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Gender pay gap reporting cancelled due to coronavirus

24 March 2020

Due to the coronavirus outbreak, the requirement for employers with 250 or more employees to publish gender pay gap reports has been suspended for this year.

The Government Equalities Office and the Equality and Human Rights Commission (EHRC) have announced their decision to suspend enforcement of the gender pay gap deadlines for this reporting year, which had required reporting of organisations’ April 2019 data by 4 April 2020.

In a joint statement, the Minister for Women and Equalities Liz Truss and EHRC chair David Isaac have commented: “We recognise that employers across the country are facing unprecedented uncertainty and pressure at this time. Because of this we feel it is only right to suspend enforcement of gender pay gap reporting this year.”

Although more than 3,000 employers (26% of expected reporters) have already reported, this decision means that there will no longer be an expectation on employers to report their data by the 4 April deadline. With the deadline just ten days away, many more employers will have already calculated their statistics over recent weeks and will be in a position to report anyway. These employers will still be able to report voluntarily, and it is expected that many will choose to do so.

Coronavirus and gender pay gap reporting

Even once the coronavirus pandemic is behind us, it will continue to have an impact on gender pay gap reporting. This is because the rules for calculation of pay are based on the pay period which includes the “snapshot” date of 5 April each year (for full details see our inbrief on gender pay gap reporting). 

The Gender Pay Gap Information Regulations require employers to omit from the pay gap calculations any employees who were on reduced rates of pay on the April snapshot date. In the present circumstances, this could be a large proportion of the workforce. Employers are currently grappling with the options for reducing costs by putting employees on no pay, reduced pay, or using the government’s “furlough” scheme to cover up to 80% of pay. In addition, many employees who are unwell or self-isolating may be on reduced company sick pay or statutory sick pay.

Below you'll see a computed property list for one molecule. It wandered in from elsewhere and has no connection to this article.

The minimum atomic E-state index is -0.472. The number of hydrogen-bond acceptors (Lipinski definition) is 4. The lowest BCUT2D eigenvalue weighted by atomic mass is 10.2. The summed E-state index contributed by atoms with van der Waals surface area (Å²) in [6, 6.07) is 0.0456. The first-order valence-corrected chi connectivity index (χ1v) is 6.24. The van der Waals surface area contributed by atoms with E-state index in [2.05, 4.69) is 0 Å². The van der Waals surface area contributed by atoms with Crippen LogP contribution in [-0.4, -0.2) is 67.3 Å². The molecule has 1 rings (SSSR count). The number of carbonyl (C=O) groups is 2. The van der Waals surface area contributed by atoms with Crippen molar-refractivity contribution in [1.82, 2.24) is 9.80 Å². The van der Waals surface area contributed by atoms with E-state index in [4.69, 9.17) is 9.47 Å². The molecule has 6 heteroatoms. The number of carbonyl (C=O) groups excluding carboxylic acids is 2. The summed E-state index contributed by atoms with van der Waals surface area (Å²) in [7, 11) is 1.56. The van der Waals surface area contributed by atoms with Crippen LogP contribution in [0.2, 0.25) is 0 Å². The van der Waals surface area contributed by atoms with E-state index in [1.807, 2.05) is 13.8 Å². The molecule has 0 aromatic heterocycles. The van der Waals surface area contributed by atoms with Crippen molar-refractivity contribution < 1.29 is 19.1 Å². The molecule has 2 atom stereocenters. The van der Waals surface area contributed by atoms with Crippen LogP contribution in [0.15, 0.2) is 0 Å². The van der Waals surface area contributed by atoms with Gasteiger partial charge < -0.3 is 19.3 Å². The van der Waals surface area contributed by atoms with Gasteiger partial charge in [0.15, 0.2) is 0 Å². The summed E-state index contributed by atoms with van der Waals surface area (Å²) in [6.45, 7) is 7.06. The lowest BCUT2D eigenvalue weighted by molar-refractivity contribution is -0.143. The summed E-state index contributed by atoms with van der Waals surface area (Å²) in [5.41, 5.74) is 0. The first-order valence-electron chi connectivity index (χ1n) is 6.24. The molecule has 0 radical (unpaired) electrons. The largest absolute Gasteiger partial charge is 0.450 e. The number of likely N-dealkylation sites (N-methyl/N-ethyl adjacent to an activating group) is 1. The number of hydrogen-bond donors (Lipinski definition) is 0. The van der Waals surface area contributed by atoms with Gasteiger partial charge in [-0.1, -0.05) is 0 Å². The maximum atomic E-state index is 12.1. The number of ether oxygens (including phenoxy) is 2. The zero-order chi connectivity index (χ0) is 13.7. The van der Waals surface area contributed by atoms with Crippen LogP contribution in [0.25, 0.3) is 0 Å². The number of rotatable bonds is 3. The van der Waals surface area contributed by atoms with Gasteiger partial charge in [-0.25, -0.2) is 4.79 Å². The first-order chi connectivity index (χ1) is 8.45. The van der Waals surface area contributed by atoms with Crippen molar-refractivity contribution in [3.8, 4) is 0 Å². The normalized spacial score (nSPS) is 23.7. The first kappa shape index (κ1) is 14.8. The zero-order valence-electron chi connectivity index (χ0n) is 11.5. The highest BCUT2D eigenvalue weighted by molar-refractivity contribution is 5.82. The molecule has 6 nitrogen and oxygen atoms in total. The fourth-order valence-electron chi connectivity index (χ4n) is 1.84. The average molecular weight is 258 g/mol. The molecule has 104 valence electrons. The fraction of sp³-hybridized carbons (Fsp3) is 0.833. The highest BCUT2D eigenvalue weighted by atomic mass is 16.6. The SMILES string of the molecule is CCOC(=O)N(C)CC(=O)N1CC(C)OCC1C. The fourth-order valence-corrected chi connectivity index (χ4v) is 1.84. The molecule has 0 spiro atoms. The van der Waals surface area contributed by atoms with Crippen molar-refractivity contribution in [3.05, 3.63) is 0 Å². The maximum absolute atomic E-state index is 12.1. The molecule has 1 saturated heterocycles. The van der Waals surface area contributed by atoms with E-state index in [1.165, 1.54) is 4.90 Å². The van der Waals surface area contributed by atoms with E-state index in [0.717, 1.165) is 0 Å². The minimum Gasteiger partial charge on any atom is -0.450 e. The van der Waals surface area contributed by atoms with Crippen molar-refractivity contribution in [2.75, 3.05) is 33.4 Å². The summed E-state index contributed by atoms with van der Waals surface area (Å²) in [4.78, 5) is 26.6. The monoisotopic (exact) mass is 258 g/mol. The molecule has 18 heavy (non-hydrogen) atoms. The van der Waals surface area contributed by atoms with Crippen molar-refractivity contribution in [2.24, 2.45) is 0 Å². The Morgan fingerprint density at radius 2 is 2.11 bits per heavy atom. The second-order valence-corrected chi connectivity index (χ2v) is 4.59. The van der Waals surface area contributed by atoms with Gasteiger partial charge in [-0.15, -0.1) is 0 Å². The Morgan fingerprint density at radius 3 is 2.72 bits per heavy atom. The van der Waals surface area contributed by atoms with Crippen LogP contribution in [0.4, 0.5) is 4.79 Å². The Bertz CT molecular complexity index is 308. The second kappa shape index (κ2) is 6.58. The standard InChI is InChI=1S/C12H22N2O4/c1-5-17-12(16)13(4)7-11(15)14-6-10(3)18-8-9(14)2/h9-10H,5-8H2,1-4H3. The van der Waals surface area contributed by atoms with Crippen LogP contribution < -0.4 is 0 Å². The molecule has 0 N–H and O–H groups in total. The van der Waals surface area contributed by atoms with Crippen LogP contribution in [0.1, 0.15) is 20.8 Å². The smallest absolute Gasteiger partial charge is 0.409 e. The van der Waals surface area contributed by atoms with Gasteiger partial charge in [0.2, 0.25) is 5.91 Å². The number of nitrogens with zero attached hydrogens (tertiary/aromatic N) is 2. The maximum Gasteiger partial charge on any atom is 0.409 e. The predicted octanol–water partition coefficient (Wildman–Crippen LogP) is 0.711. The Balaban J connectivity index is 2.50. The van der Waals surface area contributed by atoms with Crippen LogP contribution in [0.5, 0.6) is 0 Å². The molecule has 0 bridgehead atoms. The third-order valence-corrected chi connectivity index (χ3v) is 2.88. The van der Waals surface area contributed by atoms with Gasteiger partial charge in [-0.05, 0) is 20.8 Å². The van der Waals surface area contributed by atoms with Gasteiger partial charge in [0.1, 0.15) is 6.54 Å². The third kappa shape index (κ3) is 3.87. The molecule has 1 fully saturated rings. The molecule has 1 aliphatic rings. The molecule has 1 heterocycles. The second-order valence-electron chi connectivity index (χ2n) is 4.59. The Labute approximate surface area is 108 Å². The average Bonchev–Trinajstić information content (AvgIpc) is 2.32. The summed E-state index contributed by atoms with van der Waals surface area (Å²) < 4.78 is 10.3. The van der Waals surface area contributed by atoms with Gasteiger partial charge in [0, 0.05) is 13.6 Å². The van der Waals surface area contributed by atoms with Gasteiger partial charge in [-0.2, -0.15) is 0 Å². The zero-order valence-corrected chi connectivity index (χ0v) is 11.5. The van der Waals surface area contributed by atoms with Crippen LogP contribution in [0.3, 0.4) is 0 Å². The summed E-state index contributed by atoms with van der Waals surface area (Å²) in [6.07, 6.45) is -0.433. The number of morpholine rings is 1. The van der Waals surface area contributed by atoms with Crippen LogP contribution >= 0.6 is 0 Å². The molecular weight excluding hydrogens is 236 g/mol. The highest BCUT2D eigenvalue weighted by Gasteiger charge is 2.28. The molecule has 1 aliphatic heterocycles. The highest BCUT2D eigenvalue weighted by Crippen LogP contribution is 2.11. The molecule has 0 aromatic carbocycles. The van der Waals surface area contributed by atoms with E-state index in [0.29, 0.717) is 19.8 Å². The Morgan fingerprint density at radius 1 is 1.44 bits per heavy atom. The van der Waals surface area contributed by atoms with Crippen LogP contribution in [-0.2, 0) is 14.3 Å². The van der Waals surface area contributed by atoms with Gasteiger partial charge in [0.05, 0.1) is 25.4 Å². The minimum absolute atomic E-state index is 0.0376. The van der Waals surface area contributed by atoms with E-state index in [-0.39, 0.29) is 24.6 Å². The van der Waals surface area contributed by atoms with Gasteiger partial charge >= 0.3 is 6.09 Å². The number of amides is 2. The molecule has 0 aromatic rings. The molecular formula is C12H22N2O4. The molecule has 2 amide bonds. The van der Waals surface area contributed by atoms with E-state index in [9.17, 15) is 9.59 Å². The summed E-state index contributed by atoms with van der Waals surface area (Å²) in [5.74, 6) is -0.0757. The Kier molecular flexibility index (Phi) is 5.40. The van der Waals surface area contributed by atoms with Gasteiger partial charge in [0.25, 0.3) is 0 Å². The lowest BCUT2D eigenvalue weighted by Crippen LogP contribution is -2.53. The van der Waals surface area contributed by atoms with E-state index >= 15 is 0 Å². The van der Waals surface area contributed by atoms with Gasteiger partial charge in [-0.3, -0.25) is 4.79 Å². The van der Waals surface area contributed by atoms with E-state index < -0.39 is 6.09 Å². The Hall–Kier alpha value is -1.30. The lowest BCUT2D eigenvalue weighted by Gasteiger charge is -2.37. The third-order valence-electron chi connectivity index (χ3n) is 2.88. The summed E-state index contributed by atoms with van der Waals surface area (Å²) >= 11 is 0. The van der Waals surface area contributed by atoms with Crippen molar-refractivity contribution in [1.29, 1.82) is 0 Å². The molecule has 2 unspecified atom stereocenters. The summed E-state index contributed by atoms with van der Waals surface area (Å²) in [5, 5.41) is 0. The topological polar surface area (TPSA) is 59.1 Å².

Accordingly, April 2020 is likely to be a very unrepresentative pay month for many employers. Since gender pay gaps are calculated from averages, the pool of people to be included could be dramatically smaller. For example, a clothes retailer who has had to send home its shop-floor workers on reduced pay may be calculating gaps from just the few head-office people who are left and able to do work from home.

The likely result is that the gaps to be reported could be radically different from previous years and will not give a meaningful picture of the employer’s actual pay practices. This means the government will also need to rethink employer reporting obligations in respect of April 2020 data.

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